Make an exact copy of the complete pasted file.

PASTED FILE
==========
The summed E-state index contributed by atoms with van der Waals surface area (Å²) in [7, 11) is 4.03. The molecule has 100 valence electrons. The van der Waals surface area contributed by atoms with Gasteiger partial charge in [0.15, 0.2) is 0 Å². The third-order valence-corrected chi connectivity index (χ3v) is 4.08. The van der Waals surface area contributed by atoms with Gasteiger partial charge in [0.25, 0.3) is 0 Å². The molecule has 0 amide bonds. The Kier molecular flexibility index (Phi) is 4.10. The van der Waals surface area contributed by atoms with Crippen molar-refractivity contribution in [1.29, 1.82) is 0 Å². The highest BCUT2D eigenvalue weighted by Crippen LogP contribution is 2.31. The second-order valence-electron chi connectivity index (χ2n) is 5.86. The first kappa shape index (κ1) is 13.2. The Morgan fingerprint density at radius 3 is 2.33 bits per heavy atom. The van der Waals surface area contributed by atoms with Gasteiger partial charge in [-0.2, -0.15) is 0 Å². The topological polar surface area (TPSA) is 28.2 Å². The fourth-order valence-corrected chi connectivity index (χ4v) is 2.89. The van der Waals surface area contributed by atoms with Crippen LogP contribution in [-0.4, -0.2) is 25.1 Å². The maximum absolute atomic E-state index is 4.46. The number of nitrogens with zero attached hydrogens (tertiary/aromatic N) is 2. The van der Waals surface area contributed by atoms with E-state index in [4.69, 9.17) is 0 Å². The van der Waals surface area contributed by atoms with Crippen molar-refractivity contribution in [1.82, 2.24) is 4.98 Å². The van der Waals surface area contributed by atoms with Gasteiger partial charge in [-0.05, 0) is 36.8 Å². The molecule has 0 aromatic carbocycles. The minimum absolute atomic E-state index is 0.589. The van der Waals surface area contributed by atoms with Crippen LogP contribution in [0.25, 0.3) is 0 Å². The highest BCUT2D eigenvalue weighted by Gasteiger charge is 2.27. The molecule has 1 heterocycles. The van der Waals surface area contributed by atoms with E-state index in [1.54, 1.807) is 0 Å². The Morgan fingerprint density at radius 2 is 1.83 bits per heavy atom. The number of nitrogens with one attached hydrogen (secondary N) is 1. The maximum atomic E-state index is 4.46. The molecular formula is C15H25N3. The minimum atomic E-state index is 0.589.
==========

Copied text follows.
The summed E-state index contributed by atoms with van der Waals surface area (Å²) in [7, 11) is 4.03. The molecule has 100 valence electrons. The van der Waals surface area contributed by atoms with Gasteiger partial charge in [0.15, 0.2) is 0 Å². The third-order valence-corrected chi connectivity index (χ3v) is 4.08. The van der Waals surface area contributed by atoms with Gasteiger partial charge in [0.25, 0.3) is 0 Å². The molecule has 0 amide bonds. The Kier molecular flexibility index (Phi) is 4.10. The van der Waals surface area contributed by atoms with Crippen molar-refractivity contribution in [1.29, 1.82) is 0 Å². The highest BCUT2D eigenvalue weighted by Crippen LogP contribution is 2.31. The second-order valence-electron chi connectivity index (χ2n) is 5.86. The first kappa shape index (κ1) is 13.2. The Morgan fingerprint density at radius 3 is 2.33 bits per heavy atom. The van der Waals surface area contributed by atoms with Gasteiger partial charge in [-0.2, -0.15) is 0 Å². The topological polar surface area (TPSA) is 28.2 Å². The fourth-order valence-corrected chi connectivity index (χ4v) is 2.89. The van der Waals surface area contributed by atoms with Crippen LogP contribution in [-0.4, -0.2) is 25.1 Å². The maximum absolute atomic E-state index is 4.46. The number of nitrogens with zero attached hydrogens (tertiary/aromatic N) is 2. The van der Waals surface area contributed by atoms with E-state index in [4.69, 9.17) is 0 Å². The van der Waals surface area contributed by atoms with Crippen molar-refractivity contribution in [1.82, 2.24) is 4.98 Å². The van der Waals surface area contributed by atoms with Gasteiger partial charge in [-0.05, 0) is 36.8 Å². The molecule has 0 aromatic carbocycles. The minimum absolute atomic E-state index is 0.589. The van der Waals surface area contributed by atoms with Crippen LogP contribution in [0.25, 0.3) is 0 Å². The highest BCUT2D eigenvalue weighted by Gasteiger charge is 2.27. The molecule has 1 heterocycles. The van der Waals surface area contributed by atoms with E-state index in [1.54, 1.807) is 0 Å². The Morgan fingerprint density at radius 2 is 1.83 bits per heavy atom. The number of nitrogens with one attached hydrogen (secondary N) is 1. The maximum atomic E-state index is 4.46. The molecular formula is C15H25N3. The minimum atomic E-state index is 0.589.